-Mallory Szczepanski
January 14, 2021

2020 Organics Recycler of the Year: Republic Services 

Republic Services is recognized for diverting organic waste from landfills. 

There are many challenges that come with diverting organics from landfills—necessary infrastructure can be both costly and timely, contamination can present further obstacles and organics continues to be one of the fastest growing waste streams.

In fact, according to the U.S. Environmental Protection Agency, food and yard waste make up 30 percent of municipal solid waste sent to landfills. That’s a high percentage; however, conversations around food waste reduction and recovery are on the rise, legislation is continuing to drive organic waste out of landfills and companies such as Republic Services are ramping up their organics diversion solutions and food recovery programs.

Republic Services, the recipient of the National Waste & Recycling Association’s 2020 Organics Recycler of the Year award, has been providing organics solutions to its customers for more than 30 years, helping to recover safe and edible food for people and animals to consume and to divert organics to its composting facilities where the material is turned into a nutrient-rich soil amendment.

Currently, Republic has 11 composting facilities in five states, an organics preprocessing operation in Anaheim, Calif., and a food recovery program in Los Angeles that helps feed families in nearby communities.

“Working with our partners, including World Harvest Food Bank and Food Finders, we collect edible and safe surplus food to be redistributed to families in need,” says Chris Seney, director of organics at Republic Services. “We also work with World Harvest Food Bank and the Los Angeles Zoo to provide 10 tons of recovered food to the zoo each month for animal consumption.”

For the organics that can’t be consumed by humans or animals, Republic sends the material to its composting facilities or regional anaerobic digestion facilities. In 2019, Republic processed 1.7 billion pounds of yard and food waste and created more than 275,000 tons of compost, which was marketed and sold to landscapers, golf courses, farmers, residential customers and national brands at local home improvement stores.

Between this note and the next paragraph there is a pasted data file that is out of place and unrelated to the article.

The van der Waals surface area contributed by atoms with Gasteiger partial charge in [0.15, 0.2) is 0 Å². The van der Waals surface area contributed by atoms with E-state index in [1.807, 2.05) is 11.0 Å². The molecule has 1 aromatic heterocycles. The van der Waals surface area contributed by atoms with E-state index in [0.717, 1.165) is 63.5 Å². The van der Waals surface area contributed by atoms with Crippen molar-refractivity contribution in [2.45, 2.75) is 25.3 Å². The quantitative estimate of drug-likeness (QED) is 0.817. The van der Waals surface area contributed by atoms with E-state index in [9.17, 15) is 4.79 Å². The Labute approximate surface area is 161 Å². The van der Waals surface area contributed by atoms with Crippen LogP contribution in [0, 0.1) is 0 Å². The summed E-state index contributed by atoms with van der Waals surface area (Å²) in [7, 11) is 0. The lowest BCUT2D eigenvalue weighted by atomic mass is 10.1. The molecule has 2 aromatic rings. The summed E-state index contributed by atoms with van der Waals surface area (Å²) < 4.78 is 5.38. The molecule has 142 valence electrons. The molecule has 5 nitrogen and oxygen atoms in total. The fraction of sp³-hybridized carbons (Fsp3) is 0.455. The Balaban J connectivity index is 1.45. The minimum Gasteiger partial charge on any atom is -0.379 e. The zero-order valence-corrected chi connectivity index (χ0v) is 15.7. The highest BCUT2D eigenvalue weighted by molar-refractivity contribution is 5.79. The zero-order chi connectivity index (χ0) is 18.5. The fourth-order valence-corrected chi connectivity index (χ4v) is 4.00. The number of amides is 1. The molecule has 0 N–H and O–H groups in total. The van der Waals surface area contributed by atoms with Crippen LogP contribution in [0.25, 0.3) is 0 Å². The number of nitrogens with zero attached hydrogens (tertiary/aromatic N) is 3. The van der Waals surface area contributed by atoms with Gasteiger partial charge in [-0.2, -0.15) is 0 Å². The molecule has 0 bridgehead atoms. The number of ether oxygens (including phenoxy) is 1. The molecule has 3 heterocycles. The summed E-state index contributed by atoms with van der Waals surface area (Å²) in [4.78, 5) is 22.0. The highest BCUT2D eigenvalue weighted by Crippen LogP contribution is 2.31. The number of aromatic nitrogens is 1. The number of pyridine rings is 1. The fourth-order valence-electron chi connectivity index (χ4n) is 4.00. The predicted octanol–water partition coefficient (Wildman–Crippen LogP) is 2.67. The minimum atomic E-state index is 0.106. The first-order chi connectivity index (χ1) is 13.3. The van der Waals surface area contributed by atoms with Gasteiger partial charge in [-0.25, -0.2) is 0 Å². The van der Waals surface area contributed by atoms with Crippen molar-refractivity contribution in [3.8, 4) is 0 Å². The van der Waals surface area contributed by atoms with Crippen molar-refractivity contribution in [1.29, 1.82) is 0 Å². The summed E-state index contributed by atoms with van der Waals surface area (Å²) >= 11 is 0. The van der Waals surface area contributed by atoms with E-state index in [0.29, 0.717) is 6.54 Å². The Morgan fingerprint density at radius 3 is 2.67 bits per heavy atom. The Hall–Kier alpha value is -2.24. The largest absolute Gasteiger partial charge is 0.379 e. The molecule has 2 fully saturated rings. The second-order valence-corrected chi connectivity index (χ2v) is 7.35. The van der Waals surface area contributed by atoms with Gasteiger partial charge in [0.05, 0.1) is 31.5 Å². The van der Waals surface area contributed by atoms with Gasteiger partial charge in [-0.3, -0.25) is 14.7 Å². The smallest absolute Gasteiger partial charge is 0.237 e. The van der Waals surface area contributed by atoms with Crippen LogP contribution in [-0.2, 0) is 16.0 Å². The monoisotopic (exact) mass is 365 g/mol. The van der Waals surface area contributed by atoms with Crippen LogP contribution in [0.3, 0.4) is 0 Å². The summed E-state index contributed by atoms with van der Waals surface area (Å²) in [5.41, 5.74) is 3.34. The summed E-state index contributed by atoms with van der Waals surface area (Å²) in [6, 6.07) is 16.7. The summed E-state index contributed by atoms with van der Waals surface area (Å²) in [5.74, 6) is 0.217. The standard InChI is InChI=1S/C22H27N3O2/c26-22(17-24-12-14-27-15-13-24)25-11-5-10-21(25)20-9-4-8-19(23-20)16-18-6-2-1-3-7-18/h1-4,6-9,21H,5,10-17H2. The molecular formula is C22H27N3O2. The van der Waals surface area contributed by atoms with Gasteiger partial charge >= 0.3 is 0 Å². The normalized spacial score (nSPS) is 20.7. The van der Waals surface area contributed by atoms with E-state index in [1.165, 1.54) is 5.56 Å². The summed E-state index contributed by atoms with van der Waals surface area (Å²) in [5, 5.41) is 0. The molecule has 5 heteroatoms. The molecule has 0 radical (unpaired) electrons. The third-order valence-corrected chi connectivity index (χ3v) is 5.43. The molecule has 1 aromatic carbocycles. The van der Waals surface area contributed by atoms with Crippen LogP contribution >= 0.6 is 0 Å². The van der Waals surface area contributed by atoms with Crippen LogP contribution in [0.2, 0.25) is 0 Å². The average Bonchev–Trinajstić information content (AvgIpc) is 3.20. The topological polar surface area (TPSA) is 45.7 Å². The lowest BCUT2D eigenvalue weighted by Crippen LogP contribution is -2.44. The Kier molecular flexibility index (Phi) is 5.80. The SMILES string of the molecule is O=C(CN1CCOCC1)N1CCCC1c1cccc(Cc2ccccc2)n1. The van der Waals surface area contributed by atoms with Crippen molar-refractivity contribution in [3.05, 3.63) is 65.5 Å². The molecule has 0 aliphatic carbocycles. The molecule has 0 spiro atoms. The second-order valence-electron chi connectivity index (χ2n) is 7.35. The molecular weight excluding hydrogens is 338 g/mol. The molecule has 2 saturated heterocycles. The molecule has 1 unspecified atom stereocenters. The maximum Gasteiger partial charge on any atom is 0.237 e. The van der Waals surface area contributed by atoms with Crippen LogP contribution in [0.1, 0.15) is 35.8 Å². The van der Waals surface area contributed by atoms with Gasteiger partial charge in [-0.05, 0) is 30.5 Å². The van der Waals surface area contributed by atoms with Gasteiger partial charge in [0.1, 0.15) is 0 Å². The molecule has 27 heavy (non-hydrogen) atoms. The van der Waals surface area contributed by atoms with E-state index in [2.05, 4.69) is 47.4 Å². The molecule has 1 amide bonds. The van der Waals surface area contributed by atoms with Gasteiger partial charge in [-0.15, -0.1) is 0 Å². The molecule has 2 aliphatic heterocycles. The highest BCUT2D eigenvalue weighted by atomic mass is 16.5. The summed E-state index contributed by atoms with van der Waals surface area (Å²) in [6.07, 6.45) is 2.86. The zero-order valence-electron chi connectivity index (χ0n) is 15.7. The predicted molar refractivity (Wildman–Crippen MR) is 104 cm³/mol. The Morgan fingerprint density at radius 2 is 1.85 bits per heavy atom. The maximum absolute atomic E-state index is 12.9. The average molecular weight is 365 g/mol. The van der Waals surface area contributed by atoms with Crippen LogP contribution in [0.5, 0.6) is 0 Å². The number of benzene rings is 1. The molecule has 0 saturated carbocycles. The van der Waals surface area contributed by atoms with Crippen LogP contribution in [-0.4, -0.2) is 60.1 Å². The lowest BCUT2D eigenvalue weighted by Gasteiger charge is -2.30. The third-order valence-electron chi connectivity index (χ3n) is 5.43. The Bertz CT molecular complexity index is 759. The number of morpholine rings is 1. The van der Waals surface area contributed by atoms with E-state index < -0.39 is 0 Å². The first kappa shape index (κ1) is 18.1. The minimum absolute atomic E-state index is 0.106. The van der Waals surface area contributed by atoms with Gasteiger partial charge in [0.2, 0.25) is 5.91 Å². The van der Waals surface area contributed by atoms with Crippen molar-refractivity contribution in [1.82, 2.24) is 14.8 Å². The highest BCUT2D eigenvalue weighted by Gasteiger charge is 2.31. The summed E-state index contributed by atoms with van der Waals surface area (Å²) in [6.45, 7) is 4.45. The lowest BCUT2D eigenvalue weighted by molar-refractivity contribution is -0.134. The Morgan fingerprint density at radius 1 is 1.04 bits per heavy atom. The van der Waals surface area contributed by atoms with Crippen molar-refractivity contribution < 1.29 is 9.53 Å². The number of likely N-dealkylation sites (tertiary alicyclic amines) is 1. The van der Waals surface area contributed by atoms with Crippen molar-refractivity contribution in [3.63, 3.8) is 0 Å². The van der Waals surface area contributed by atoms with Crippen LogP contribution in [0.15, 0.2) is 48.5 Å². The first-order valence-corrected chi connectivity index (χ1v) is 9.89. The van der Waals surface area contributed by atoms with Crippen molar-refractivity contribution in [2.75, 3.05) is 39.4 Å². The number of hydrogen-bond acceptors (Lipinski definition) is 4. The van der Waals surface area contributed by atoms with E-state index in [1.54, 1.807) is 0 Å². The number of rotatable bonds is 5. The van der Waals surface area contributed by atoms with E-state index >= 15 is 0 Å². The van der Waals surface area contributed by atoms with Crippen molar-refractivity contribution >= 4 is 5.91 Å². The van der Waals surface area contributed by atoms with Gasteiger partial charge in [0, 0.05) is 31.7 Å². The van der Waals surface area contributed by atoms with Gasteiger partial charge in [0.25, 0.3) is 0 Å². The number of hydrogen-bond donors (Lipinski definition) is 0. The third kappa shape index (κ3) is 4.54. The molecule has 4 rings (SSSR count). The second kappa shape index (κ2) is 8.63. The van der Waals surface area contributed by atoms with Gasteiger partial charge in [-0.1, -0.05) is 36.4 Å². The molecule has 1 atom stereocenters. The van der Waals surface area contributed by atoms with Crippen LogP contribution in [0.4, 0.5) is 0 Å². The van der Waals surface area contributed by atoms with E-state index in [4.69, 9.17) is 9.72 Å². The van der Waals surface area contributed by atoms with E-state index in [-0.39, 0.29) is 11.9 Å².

These efforts are helping the company achieve its organics diversion goals as well as remain in compliance with legislation such as AB 1826 and SB 1383, which aim to help the state of California reduce greenhouse gas emissions and divert 75 percent of organics from landfills by 2025.

“At Republic, we provide three main organics diversion solutions: food recovery, organics preprocessing and composting,” says Seney. “More than half of our composting facilities are technologically advanced facilities, which allow organics to be processed faster and reduce odors, emissions and a facility’s footprint.”

Republic’s composting facilities feature a couple different types of advanced technologies. Some of the facilities utilize the aerated static pile (ASP) compost method, which has become the standard in California, according to Seney. With this process, the facilities use either positive or negative aeration to maintain aerobic conditions in a static pile of organic material during the composting process. Positive aeration uses fans to force air into the pile, while negative aeration uses fans to pull air through the pile.

Republic’s ASP systems rely on microbes living in a biofilter (i.e., woodchips or compost) to reduce odors and other emissions by more than 90 percent.

Another technology that Republic uses at some of its composting facilities is Gore technology, which is solar powered and uses a photo voltaic power system with battery backup. This technology employs an aeration system that introduces air into compost piles in conjunction with a cover technology that requires little energy consumption and reduces odors, dust and emissions. Fans are also used during this process to aerate the compost piles and maintain aerobic conditions in the piles.

These technologies have proven to be both efficient and effective, as has Republic’s organics preprocessing facility, which helps separate contamination from food waste before it is sent to a composting facility.

“Just as with recycling, contamination is one of the biggest challenges at our composting facilities,” explains Seney. “Our preprocessing facility allows us to remove about 99 percent of contaminants from the waste stream so that the organics can be properly processed and recycled at one of our composting facilities.”

Republic’s preprocessing facility opened in 2018, is permitted for up to 250 tons of organics per day and is outfitted with a Mega Thor Turbo Separator from Scott Equipment, which is capable of processing up to 20 tons of organics per hour by utilizing a horizontal hammer mill that relies on a rotating set of hammerlike paddles that press organics through screens.

That facility is currently Republic’s only preprocessing facility, but the company plans to develop more preprocessing and composting infrastructure in the future.

“Developing organics infrastructure is expensive and permitting can take a long time, but expanding infrastructure is one of our main focuses, as it will enable Republic to increase the capture of organic materials and support enhanced sustainability,” states Seney.